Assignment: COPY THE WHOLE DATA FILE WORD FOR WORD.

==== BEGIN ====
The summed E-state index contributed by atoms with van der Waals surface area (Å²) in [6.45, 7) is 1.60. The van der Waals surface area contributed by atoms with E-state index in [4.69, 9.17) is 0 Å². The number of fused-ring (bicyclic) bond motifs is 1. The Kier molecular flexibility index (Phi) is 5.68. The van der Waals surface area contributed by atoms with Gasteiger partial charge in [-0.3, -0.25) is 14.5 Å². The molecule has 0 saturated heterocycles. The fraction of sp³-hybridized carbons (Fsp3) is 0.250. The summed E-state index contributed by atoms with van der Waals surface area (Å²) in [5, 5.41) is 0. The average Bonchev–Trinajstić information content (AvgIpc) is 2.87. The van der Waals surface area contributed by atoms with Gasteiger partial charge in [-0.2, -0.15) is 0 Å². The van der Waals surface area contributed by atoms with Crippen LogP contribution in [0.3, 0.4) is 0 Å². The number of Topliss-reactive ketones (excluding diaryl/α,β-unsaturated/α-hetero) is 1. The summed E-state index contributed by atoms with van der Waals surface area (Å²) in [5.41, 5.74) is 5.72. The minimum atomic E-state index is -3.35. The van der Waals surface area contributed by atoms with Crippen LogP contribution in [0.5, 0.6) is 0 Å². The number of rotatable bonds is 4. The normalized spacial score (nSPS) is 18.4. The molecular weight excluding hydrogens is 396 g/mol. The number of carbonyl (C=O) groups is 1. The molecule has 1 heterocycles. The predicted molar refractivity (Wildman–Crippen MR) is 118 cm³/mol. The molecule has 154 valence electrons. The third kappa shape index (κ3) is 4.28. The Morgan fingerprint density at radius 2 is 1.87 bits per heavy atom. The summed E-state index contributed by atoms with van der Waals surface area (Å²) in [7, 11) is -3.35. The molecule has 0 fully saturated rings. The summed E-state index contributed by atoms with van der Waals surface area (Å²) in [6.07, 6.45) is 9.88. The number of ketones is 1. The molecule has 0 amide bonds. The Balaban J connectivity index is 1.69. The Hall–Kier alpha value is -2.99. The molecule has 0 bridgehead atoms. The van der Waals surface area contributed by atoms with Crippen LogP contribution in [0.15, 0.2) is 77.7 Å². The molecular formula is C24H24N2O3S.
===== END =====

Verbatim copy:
The summed E-state index contributed by atoms with van der Waals surface area (Å²) in [6.45, 7) is 1.60. The van der Waals surface area contributed by atoms with E-state index in [4.69, 9.17) is 0 Å². The number of fused-ring (bicyclic) bond motifs is 1. The Kier molecular flexibility index (Phi) is 5.68. The van der Waals surface area contributed by atoms with Gasteiger partial charge in [-0.3, -0.25) is 14.5 Å². The molecule has 0 saturated heterocycles. The fraction of sp³-hybridized carbons (Fsp3) is 0.250. The summed E-state index contributed by atoms with van der Waals surface area (Å²) in [5, 5.41) is 0. The average Bonchev–Trinajstić information content (AvgIpc) is 2.87. The van der Waals surface area contributed by atoms with Gasteiger partial charge in [-0.2, -0.15) is 0 Å². The van der Waals surface area contributed by atoms with Crippen LogP contribution in [0.3, 0.4) is 0 Å². The number of Topliss-reactive ketones (excluding diaryl/α,β-unsaturated/α-hetero) is 1. The summed E-state index contributed by atoms with van der Waals surface area (Å²) in [5.41, 5.74) is 5.72. The minimum atomic E-state index is -3.35. The van der Waals surface area contributed by atoms with Crippen LogP contribution in [0.5, 0.6) is 0 Å². The number of rotatable bonds is 4. The normalized spacial score (nSPS) is 18.4. The molecular weight excluding hydrogens is 396 g/mol. The number of carbonyl (C=O) groups is 1. The molecule has 1 heterocycles. The predicted molar refractivity (Wildman–Crippen MR) is 118 cm³/mol. The molecule has 154 valence electrons. The third kappa shape index (κ3) is 4.28. The Morgan fingerprint density at radius 2 is 1.87 bits per heavy atom. The summed E-state index contributed by atoms with van der Waals surface area (Å²) in [7, 11) is -3.35. The molecule has 0 fully saturated rings. The summed E-state index contributed by atoms with van der Waals surface area (Å²) in [6.07, 6.45) is 9.88. The number of ketones is 1. The molecule has 0 amide bonds. The Balaban J connectivity index is 1.69. The Hall–Kier alpha value is -2.99. The molecule has 0 bridgehead atoms. The van der Waals surface area contributed by atoms with Crippen LogP contribution in [0.15, 0.2) is 77.7 Å². The molecular formula is C24H24N2O3S.